FILTRATION AT KANSAS CITY, KAS.

FILTRATION AT KANSAS CITY, KAS.

As has already been announced in FIRE AND WATER, the O. H. Jewell Filter Company, of Chicago, is building a filter plant at Kansas City, Kas., in which the water of the Missouri river will be subjected to a cleansing process.

The filter house will be fifty feet wide and 165 feet long, and will contain ten large gravity filters, with a capacity of 6,000,000 gallons in the twentyfour hours, and, when fully completed, will represent a value of $1,000,000. After this’plant has been installed.it will cost little more to pump filtered water to consumers than it did to pump muddy water. It is not proposed to use coagulants, only pure sand, in the filtration process. Instead of being taken directly from the lake into the gravity filters, the water at Quindaro will pass through a tank holding 500,000 gallons, which will remove a large percentage of sedimentary matter before it enters the filters, whence it could be pumped directly into the city mains. Instead of this, however, the Metropolitan Water Company will have a clear water storage reservoir at Quindaro, covering an area of 150 by 300 feet. This will provide sufficient storage capacity to prevent an interruption in the daily supply, owing to accidents or in case of large fires At the property of the Metropolitan Water Company on the west bank of the Missouri river, adjoining the big reservoir that was purchased by Kansas City, Mo., ground has been broken for the storage reservoir. The company is also preparing to receive the new 8,ooo.coo-gallon low service pump, which will cost $30,000. The company will discontinue taking water from the reservoir owned by Kansas City, Mo., by December 7, or not later than January 1. The Kaw point pumping station will be abandoned, and the pmps will be rebuilt for use at Quindaro.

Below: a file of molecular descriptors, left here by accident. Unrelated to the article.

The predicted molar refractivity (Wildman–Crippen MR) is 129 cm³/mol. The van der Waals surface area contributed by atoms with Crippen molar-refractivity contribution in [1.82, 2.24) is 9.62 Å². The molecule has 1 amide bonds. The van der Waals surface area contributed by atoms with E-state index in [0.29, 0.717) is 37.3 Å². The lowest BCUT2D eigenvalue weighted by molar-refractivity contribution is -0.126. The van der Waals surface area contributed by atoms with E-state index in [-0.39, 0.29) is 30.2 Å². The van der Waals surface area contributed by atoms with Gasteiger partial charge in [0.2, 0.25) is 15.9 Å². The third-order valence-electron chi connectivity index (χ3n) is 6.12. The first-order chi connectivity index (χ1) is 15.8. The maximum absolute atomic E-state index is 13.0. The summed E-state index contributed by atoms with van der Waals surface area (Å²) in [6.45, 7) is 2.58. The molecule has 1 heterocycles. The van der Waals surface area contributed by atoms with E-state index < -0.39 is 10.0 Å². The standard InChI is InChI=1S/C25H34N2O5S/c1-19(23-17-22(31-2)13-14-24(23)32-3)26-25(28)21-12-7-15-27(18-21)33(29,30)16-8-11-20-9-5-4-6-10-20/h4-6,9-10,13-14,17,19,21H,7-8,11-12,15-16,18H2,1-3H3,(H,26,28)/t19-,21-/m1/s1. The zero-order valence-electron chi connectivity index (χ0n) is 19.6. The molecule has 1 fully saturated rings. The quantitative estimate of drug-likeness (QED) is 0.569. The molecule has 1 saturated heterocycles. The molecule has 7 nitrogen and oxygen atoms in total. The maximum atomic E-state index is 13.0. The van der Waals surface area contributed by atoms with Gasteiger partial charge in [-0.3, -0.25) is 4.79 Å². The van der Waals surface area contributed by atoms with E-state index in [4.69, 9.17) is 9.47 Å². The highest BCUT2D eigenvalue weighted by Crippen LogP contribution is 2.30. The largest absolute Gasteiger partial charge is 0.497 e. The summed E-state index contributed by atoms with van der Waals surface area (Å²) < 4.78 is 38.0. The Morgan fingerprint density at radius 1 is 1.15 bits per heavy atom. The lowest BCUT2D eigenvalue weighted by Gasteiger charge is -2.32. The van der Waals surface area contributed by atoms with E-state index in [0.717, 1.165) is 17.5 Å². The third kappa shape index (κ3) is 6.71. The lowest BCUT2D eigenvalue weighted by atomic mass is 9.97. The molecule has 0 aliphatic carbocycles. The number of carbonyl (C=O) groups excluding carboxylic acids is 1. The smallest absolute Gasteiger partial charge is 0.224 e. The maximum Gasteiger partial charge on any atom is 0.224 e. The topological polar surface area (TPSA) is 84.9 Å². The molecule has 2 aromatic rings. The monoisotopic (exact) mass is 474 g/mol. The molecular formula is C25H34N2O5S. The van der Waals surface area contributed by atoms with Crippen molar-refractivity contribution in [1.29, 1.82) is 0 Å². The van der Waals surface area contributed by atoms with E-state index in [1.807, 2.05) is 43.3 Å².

FILTRATION AT KANSAS CITY, KAS.

FILTRATION AT KANSAS CITY, KAS.

The Metropolitan Water Company of Kansas City, Kas., has contracted with the O. H. Jewell Filter Company, of Chicago, for a gravity filter plant, with a capacity of 6,000,000 gallons daily. This will be the first attempt by a public company to purify the waters of the M ississippi river. The results of the experiment will be watched with great interest.